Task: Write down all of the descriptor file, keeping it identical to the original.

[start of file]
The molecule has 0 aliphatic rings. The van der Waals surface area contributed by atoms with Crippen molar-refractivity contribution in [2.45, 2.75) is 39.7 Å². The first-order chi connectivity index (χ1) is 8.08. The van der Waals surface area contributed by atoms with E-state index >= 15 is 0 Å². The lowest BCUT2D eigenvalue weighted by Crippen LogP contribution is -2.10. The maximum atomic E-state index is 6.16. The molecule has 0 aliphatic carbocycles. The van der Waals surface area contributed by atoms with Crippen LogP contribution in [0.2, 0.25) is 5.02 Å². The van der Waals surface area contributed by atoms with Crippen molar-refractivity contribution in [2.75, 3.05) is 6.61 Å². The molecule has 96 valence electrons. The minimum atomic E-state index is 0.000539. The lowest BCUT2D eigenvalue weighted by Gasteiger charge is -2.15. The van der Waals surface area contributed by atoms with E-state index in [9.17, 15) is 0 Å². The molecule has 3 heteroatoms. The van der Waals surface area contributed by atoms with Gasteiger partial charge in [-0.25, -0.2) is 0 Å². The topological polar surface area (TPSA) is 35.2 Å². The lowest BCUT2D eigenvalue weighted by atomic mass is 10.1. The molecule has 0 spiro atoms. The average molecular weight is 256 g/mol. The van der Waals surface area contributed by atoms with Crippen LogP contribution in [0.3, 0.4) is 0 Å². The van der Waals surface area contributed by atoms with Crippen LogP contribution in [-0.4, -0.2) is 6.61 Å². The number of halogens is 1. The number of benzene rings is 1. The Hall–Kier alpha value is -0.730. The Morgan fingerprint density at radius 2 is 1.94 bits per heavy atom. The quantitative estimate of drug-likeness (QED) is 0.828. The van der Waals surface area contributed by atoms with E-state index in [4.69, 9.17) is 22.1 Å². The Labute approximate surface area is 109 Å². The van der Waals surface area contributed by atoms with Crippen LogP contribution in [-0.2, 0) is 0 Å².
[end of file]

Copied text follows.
The molecule has 0 aliphatic rings. The van der Waals surface area contributed by atoms with Crippen molar-refractivity contribution in [2.45, 2.75) is 39.7 Å². The first-order chi connectivity index (χ1) is 8.08. The van der Waals surface area contributed by atoms with E-state index >= 15 is 0 Å². The lowest BCUT2D eigenvalue weighted by Crippen LogP contribution is -2.10. The maximum atomic E-state index is 6.16. The molecule has 0 aliphatic carbocycles. The van der Waals surface area contributed by atoms with Crippen LogP contribution in [0.2, 0.25) is 5.02 Å². The van der Waals surface area contributed by atoms with Crippen molar-refractivity contribution in [2.75, 3.05) is 6.61 Å². The molecule has 96 valence electrons. The minimum atomic E-state index is 0.000539. The lowest BCUT2D eigenvalue weighted by Gasteiger charge is -2.15. The van der Waals surface area contributed by atoms with E-state index in [9.17, 15) is 0 Å². The molecule has 3 heteroatoms. The van der Waals surface area contributed by atoms with Gasteiger partial charge in [-0.25, -0.2) is 0 Å². The topological polar surface area (TPSA) is 35.2 Å². The lowest BCUT2D eigenvalue weighted by atomic mass is 10.1. The molecule has 0 spiro atoms. The average molecular weight is 256 g/mol. The van der Waals surface area contributed by atoms with Crippen LogP contribution in [0.3, 0.4) is 0 Å². The van der Waals surface area contributed by atoms with Crippen LogP contribution in [-0.4, -0.2) is 6.61 Å². The number of halogens is 1. The number of benzene rings is 1. The Hall–Kier alpha value is -0.730. The Morgan fingerprint density at radius 2 is 1.94 bits per heavy atom. The quantitative estimate of drug-likeness (QED) is 0.828. The van der Waals surface area contributed by atoms with E-state index in [4.69, 9.17) is 22.1 Å². The Labute approximate surface area is 109 Å². The van der Waals surface area contributed by atoms with Crippen LogP contribution in [-0.2, 0) is 0 Å².